"Weak contact is not necessarily down and away anymore," Cubs pitching coach Tommy Hottovy explained. "If that's up at their hands, or above, even at 88 or 89, that ball is by those guys, looking more like 91 or 92 mph."
Not surprisingly, opponents are swinging and missing 22.6 percent of the time on those pitches, the highest percentage of his career -- and highest since 2014. It's a testament to his commitment. Imagine a pitcher who used to live down and away -- winning the ERA title in 2016 with that strategy -- then essentially changing much of who he is. It took some convincing.
"A lot of the stuff I've been pushing him to do over the years, initially he wasn't on board because he hadn't done it," Cubs game planner Mike Borzello said of the 29-year-old Hendricks. "He would say to me, 'I know what you're saying. I know it's right. But when I'm standing out there with the ball, it's a little tough to try stuff I'm not used to doing.'"
All that changed when it became obvious the only way to combat the home run swing paths invading the game was to keep going up and up and up.
"Back in the day you would try and establish down," Hendricks said. "But there's been a change in the game. We talk about [with other pitchers]. It's been interesting. You have to proactive more, in your bullpen and side sessions. You have to establish yourself up there without missing too often."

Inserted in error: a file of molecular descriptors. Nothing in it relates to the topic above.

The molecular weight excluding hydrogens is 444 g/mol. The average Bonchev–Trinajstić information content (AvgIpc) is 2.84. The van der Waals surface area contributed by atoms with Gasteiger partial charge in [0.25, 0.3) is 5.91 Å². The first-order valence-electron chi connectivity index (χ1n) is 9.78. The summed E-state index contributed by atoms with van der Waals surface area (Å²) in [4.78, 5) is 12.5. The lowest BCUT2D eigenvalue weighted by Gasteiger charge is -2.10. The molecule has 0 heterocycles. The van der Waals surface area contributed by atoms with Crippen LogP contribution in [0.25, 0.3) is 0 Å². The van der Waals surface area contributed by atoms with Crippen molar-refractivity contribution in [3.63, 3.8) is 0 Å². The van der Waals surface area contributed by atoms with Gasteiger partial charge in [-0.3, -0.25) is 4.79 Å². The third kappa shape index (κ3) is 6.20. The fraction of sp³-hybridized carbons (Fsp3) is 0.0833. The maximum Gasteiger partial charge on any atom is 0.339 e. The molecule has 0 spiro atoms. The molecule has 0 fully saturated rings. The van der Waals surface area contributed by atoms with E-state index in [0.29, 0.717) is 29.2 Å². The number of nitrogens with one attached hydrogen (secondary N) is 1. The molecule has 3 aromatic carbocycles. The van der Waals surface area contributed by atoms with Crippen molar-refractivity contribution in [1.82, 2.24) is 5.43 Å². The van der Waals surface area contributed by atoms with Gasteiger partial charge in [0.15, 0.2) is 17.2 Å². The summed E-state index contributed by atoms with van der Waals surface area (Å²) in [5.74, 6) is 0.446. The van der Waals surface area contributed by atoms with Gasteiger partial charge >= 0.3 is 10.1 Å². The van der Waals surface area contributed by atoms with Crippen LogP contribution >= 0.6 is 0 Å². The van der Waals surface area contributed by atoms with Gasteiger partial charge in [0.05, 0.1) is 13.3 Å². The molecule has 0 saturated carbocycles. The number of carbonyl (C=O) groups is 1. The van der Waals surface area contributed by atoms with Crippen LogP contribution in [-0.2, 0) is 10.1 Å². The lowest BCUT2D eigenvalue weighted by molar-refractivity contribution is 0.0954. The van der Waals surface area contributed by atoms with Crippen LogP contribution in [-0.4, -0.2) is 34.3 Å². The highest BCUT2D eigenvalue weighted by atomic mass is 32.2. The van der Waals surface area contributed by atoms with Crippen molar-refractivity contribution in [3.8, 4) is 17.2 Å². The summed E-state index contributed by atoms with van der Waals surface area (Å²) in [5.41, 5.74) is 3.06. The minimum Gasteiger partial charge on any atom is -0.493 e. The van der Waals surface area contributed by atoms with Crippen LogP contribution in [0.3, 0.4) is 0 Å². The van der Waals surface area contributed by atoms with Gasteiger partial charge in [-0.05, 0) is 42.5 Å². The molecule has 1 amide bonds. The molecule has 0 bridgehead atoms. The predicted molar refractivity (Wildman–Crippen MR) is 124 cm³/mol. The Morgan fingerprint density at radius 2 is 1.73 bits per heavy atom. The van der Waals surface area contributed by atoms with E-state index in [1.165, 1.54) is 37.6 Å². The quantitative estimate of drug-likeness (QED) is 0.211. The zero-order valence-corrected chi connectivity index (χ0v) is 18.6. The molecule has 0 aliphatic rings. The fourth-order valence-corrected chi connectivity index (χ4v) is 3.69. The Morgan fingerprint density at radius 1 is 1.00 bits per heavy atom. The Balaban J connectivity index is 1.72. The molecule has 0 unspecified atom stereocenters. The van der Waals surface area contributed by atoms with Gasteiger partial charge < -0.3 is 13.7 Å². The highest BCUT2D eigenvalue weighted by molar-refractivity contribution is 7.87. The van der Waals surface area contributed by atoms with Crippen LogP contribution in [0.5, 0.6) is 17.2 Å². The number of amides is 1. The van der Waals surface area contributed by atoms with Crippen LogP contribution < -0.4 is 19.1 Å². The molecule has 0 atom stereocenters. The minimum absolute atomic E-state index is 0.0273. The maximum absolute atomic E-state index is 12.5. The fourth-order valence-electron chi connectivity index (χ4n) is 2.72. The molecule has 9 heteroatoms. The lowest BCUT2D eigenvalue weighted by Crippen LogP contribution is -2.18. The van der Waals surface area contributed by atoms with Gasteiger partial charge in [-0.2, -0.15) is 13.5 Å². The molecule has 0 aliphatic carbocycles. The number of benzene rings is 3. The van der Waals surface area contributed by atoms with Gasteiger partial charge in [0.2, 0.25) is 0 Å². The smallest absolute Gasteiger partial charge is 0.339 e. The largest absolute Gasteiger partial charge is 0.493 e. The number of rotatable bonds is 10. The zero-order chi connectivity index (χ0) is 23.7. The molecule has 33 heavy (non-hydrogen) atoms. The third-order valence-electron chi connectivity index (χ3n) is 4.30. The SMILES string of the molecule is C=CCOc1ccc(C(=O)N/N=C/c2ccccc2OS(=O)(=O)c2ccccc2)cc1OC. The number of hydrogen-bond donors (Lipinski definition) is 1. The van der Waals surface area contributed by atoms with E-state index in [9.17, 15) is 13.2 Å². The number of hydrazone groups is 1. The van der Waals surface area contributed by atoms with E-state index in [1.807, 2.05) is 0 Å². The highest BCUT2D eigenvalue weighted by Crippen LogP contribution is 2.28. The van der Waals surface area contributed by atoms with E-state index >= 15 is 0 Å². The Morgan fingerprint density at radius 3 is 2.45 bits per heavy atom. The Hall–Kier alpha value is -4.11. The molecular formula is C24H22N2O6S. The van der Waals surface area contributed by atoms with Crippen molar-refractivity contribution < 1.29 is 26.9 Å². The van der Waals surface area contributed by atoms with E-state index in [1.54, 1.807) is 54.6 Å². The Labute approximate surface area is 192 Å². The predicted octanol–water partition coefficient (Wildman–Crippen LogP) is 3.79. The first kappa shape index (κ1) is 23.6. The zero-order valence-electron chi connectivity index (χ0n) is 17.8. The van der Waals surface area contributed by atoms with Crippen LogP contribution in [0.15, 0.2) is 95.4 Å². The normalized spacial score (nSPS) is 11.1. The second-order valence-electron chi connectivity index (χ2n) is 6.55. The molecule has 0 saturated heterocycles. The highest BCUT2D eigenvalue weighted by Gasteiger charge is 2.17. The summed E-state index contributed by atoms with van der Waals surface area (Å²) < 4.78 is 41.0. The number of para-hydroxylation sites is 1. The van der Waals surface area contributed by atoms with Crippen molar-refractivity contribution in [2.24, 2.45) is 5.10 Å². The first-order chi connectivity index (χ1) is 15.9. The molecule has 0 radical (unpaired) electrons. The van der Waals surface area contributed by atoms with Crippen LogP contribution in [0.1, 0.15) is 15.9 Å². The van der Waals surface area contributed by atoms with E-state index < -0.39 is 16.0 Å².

Borzello added: "He's made an adjustment solely based on the swing path of hitters today."
So you might find his bullpen catchers getting out of their crouch between starts as well. Hendricks is mastering the art of going upstairs, and since he locked everything into place, the results have skyrocketed. Since May 1, he's compiled an impressive 2.09 ERA.
Of course, it sounds pretty simple, but it isn't that easy to execute. For example, if Hendricks doesn't get a pitch high enough, his 87 mph fastball is going to get hit a long way. Or, if he simply lives above the zone, smart hitters will catch on.
"You have to throw it for a strike," Hendricks said. "When I throw a few for a ball, they begin to lay off."
Repeating those high fastballs can also come back to hurt a pitcher the third or fourth time through the lineup. Major league hitters are good at learning and adjusting, not just from game to game, but within the same game as well.
"Trying to stay unpredictable, so you have to pick the right spots where you are going to double up, where you're going to chase a high heater with another one," Hendricks said. "To a lefty, I'm not throwing as many sinkers down and away. That's a product of the game for sure. Lefties have changed to that launch-angle approach. I'm pitching more to the top of the zone to them, bottom of the zone to righties."
So the cat-and-mouse game with hitters continues, as always, but it has changed. And Hendricks has changed with it. The Dartmouth product is as smart as ever, evolving into a different kind of pitcher with basically the same stuff. It has been a fascinating adjustment. Just ask his opponents.
"The numbers speak for themselves," Murphy said. "He's on a good roll."